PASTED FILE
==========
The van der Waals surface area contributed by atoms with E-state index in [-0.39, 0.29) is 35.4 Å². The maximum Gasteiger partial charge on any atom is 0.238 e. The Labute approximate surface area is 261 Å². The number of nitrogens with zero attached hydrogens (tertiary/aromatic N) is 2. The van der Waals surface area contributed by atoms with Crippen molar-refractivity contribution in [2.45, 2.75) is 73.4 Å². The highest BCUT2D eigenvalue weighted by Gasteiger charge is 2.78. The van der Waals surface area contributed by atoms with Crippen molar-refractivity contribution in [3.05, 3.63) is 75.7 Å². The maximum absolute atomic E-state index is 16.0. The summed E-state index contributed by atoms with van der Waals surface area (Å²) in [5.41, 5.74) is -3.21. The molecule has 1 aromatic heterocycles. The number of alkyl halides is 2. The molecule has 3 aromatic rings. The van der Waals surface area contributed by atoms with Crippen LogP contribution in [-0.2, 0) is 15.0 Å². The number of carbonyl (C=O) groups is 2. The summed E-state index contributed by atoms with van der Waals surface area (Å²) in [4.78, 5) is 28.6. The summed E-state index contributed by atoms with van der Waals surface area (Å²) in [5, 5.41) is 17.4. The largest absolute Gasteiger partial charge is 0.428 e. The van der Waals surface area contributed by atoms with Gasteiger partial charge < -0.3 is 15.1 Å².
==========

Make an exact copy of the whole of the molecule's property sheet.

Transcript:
The van der Waals surface area contributed by atoms with E-state index in [-0.39, 0.29) is 35.4 Å². The maximum Gasteiger partial charge on any atom is 0.238 e. The Labute approximate surface area is 261 Å². The number of nitrogens with zero attached hydrogens (tertiary/aromatic N) is 2. The van der Waals surface area contributed by atoms with Crippen molar-refractivity contribution in [2.45, 2.75) is 73.4 Å². The highest BCUT2D eigenvalue weighted by Gasteiger charge is 2.78. The van der Waals surface area contributed by atoms with Crippen molar-refractivity contribution in [3.05, 3.63) is 75.7 Å². The maximum absolute atomic E-state index is 16.0. The summed E-state index contributed by atoms with van der Waals surface area (Å²) in [5.41, 5.74) is -3.21. The molecule has 1 aromatic heterocycles. The number of alkyl halides is 2. The molecule has 3 aromatic rings. The van der Waals surface area contributed by atoms with Crippen LogP contribution in [-0.2, 0) is 15.0 Å². The number of carbonyl (C=O) groups is 2. The summed E-state index contributed by atoms with van der Waals surface area (Å²) in [4.78, 5) is 28.6. The summed E-state index contributed by atoms with van der Waals surface area (Å²) in [5, 5.41) is 17.4. The largest absolute Gasteiger partial charge is 0.428 e. The van der Waals surface area contributed by atoms with Gasteiger partial charge < -0.3 is 15.1 Å².